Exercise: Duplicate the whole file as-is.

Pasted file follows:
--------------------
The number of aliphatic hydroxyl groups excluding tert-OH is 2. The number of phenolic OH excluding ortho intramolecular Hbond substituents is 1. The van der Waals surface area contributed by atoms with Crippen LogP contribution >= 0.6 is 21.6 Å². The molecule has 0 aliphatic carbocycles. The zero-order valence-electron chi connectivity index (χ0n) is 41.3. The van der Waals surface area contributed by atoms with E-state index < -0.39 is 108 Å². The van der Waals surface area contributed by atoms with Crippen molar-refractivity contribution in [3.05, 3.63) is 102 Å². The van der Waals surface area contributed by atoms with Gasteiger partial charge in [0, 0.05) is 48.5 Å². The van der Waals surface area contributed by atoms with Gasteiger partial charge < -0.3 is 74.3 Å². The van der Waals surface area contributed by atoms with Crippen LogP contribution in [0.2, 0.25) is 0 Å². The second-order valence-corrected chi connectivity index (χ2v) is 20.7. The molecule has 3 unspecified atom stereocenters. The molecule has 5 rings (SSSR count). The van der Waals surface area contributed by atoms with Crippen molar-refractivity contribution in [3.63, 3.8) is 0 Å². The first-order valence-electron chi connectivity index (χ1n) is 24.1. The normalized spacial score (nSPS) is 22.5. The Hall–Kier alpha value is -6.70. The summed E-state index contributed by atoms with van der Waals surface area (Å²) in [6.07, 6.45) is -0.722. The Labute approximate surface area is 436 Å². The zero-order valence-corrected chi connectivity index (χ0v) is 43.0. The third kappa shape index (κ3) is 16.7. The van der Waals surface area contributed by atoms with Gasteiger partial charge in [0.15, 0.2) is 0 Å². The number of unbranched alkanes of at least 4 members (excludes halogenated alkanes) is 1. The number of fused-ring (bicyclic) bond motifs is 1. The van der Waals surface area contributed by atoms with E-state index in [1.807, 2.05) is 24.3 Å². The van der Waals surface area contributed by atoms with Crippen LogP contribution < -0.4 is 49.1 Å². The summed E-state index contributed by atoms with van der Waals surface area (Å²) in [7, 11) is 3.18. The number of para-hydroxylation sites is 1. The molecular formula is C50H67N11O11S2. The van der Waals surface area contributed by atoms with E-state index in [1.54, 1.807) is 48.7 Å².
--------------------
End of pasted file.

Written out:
The number of aliphatic hydroxyl groups excluding tert-OH is 2. The number of phenolic OH excluding ortho intramolecular Hbond substituents is 1. The van der Waals surface area contributed by atoms with Crippen LogP contribution >= 0.6 is 21.6 Å². The molecule has 0 aliphatic carbocycles. The zero-order valence-electron chi connectivity index (χ0n) is 41.3. The van der Waals surface area contributed by atoms with E-state index < -0.39 is 108 Å². The van der Waals surface area contributed by atoms with Crippen molar-refractivity contribution in [3.05, 3.63) is 102 Å². The van der Waals surface area contributed by atoms with Gasteiger partial charge in [0, 0.05) is 48.5 Å². The van der Waals surface area contributed by atoms with Gasteiger partial charge < -0.3 is 74.3 Å². The van der Waals surface area contributed by atoms with Crippen LogP contribution in [0.2, 0.25) is 0 Å². The second-order valence-corrected chi connectivity index (χ2v) is 20.7. The molecule has 3 unspecified atom stereocenters. The molecule has 5 rings (SSSR count). The van der Waals surface area contributed by atoms with Crippen molar-refractivity contribution in [3.63, 3.8) is 0 Å². The first-order valence-electron chi connectivity index (χ1n) is 24.1. The normalized spacial score (nSPS) is 22.5. The Hall–Kier alpha value is -6.70. The summed E-state index contributed by atoms with van der Waals surface area (Å²) in [6.07, 6.45) is -0.722. The Labute approximate surface area is 436 Å². The zero-order valence-corrected chi connectivity index (χ0v) is 43.0. The third kappa shape index (κ3) is 16.7. The van der Waals surface area contributed by atoms with Gasteiger partial charge in [0.15, 0.2) is 0 Å². The number of unbranched alkanes of at least 4 members (excludes halogenated alkanes) is 1. The number of fused-ring (bicyclic) bond motifs is 1. The van der Waals surface area contributed by atoms with E-state index in [1.807, 2.05) is 24.3 Å². The van der Waals surface area contributed by atoms with Crippen LogP contribution < -0.4 is 49.1 Å². The summed E-state index contributed by atoms with van der Waals surface area (Å²) in [7, 11) is 3.18. The number of para-hydroxylation sites is 1. The molecular formula is C50H67N11O11S2. The van der Waals surface area contributed by atoms with E-state index in [1.54, 1.807) is 48.7 Å².